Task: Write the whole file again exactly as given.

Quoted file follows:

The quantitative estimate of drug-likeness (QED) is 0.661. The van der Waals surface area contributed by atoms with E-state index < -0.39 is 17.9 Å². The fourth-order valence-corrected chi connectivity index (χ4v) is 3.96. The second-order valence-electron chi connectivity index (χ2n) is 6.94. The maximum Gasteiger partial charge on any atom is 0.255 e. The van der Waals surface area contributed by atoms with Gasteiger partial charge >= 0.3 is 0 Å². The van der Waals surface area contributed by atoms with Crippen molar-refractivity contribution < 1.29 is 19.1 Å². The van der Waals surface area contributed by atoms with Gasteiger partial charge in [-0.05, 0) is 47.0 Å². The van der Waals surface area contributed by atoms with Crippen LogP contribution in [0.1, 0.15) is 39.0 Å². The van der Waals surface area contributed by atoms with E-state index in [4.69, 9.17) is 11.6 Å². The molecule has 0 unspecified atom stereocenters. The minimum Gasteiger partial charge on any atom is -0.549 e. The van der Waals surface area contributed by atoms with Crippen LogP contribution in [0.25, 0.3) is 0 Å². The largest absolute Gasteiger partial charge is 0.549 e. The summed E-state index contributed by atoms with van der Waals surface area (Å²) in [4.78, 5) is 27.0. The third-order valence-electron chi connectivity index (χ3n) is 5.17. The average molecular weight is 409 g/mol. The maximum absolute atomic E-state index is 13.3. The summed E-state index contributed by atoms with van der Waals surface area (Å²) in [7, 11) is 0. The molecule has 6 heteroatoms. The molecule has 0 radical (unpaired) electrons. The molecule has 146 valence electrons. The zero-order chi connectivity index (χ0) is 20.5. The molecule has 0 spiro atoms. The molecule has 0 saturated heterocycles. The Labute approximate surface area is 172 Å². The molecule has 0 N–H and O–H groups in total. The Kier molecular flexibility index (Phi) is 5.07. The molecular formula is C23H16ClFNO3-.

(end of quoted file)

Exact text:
The quantitative estimate of drug-likeness (QED) is 0.661. The van der Waals surface area contributed by atoms with E-state index < -0.39 is 17.9 Å². The fourth-order valence-corrected chi connectivity index (χ4v) is 3.96. The second-order valence-electron chi connectivity index (χ2n) is 6.94. The maximum Gasteiger partial charge on any atom is 0.255 e. The van der Waals surface area contributed by atoms with Gasteiger partial charge >= 0.3 is 0 Å². The van der Waals surface area contributed by atoms with Crippen molar-refractivity contribution < 1.29 is 19.1 Å². The van der Waals surface area contributed by atoms with Gasteiger partial charge in [-0.05, 0) is 47.0 Å². The van der Waals surface area contributed by atoms with Crippen LogP contribution in [0.1, 0.15) is 39.0 Å². The van der Waals surface area contributed by atoms with E-state index in [4.69, 9.17) is 11.6 Å². The molecule has 0 unspecified atom stereocenters. The minimum Gasteiger partial charge on any atom is -0.549 e. The van der Waals surface area contributed by atoms with Crippen LogP contribution in [0.25, 0.3) is 0 Å². The largest absolute Gasteiger partial charge is 0.549 e. The summed E-state index contributed by atoms with van der Waals surface area (Å²) in [4.78, 5) is 27.0. The third-order valence-electron chi connectivity index (χ3n) is 5.17. The average molecular weight is 409 g/mol. The maximum absolute atomic E-state index is 13.3. The summed E-state index contributed by atoms with van der Waals surface area (Å²) in [7, 11) is 0. The molecule has 6 heteroatoms. The molecule has 0 radical (unpaired) electrons. The molecule has 146 valence electrons. The zero-order chi connectivity index (χ0) is 20.5. The molecule has 0 spiro atoms. The molecule has 0 saturated heterocycles. The Labute approximate surface area is 172 Å². The molecule has 0 N–H and O–H groups in total. The Kier molecular flexibility index (Phi) is 5.07. The molecular formula is C23H16ClFNO3-.